You may have heard the term *5 sigma* before. It came to the attention of a lot of people when the *Higgs boson* was discovered by the Large Hadron Collider (LHC) at CERN in 2012.

Basically, 5 sigma is an experimental measure that science — and physics in particular — considers accurate enough to constitute proof of a discovery.

Experimental measurement is a careful and time consuming task. Scientists have to eliminate any potential errors with the structure of the experiment or the accuracy of the measuring equipment. They also have to eliminate the possibility that they might see a certain result at random.

Sometimes it’s handy to talk about an *average* or *mean* result. If we run an experiment 10 times we might glean something from the average value of our result.

If the results of something that can be a value between 0 and 10 are 4,4,4,4,4,6,6,6,6,6 then our average result is 5. That tells us something but it’s not the whole picture.

If our results are 0,0,0,0,0,10,10,10,10,10, the average is also 5, but I’m sure you can see that in this example we’re getting the edge values all the time. That might tell us something a mere average doesn’t.

We can learn something new by looking at the *distribution* of the results as well as the average.

One useful statistical way to analyse a set of results is to use something called a *standard deviation*. Don’t worry about the technicalities for now but this is a particular way to apply a formula to a set of results — like our numbers between 0 and 10 above — to find out how they *deviate* from the average.

We can use standard deviation to plot what’s called a *normal distribution* of values on a graph. The graph describes a shape called a bell curve, which looks vaguely like a bell as follows:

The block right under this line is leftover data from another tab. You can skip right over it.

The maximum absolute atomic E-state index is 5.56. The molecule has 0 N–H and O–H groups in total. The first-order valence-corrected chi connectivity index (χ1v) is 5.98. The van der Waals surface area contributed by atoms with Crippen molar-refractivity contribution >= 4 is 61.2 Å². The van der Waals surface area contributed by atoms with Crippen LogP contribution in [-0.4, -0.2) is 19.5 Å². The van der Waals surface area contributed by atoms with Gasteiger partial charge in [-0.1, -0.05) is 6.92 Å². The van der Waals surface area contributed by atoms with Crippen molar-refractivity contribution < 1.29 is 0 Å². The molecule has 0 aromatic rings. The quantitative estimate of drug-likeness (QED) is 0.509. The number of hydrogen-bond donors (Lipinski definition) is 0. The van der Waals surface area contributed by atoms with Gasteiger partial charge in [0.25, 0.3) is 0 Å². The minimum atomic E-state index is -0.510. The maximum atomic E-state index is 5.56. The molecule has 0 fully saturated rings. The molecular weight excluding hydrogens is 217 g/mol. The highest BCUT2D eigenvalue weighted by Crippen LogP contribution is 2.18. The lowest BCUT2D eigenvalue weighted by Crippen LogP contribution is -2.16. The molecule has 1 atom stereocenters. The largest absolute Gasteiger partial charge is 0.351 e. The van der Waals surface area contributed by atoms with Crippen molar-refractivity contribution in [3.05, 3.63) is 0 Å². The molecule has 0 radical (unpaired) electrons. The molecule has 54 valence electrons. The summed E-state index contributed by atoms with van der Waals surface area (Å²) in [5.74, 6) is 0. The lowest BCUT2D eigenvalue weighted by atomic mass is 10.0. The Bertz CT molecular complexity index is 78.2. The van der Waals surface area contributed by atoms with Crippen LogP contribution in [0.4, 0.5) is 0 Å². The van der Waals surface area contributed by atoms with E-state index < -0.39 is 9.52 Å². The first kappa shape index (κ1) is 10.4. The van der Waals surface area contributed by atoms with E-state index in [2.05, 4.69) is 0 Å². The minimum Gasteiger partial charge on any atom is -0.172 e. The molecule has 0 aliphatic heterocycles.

The average is in the centre and you’d expect there to be more values around the average than at the extremes of the graph.

*Sigma* divides the normal distribution graph into sections, with the sigma numbers getting higher the further they are away from the central average.

The way normal distribution works is as follows:

- 1 sigma contains 68.27% of all results,
- 2 sigma contains 95.45% of all results,
- 3 sigma contains 99.73% of all results,
- 4 sigma contains 99.9936699% of all results,
- 5 sigma contains 99.9999403% of all results.

5 sigma is the same as saying something has a 1 in 3.5 million chance.

When they discovered the Higgs boson at CERN it was via two different experiments (two different instruments), so all their eggs were not in one basket and this serves to strengthen confidence in the result.

Wording is everything though, and to be precise about the Higgs boson discovery, it’s saying that *there’s only about a 1 in 3.5 million chance they’d get the results they did if there was no Higgs boson*. The conclusion was that they had therefore discovered the Higgs boson.

Results in science are normally presented within a margin of error. It might be a small margin, but it’ll be there. In a sense, you never know anything with 100% certainty, but if you see something at 5 sigma you know the chances of it occurring at random (or by other means, maybe) are so ludicrously small you can accept it as fact.

The end, but for anyone interested in the standard deviation formula, it’s as follows: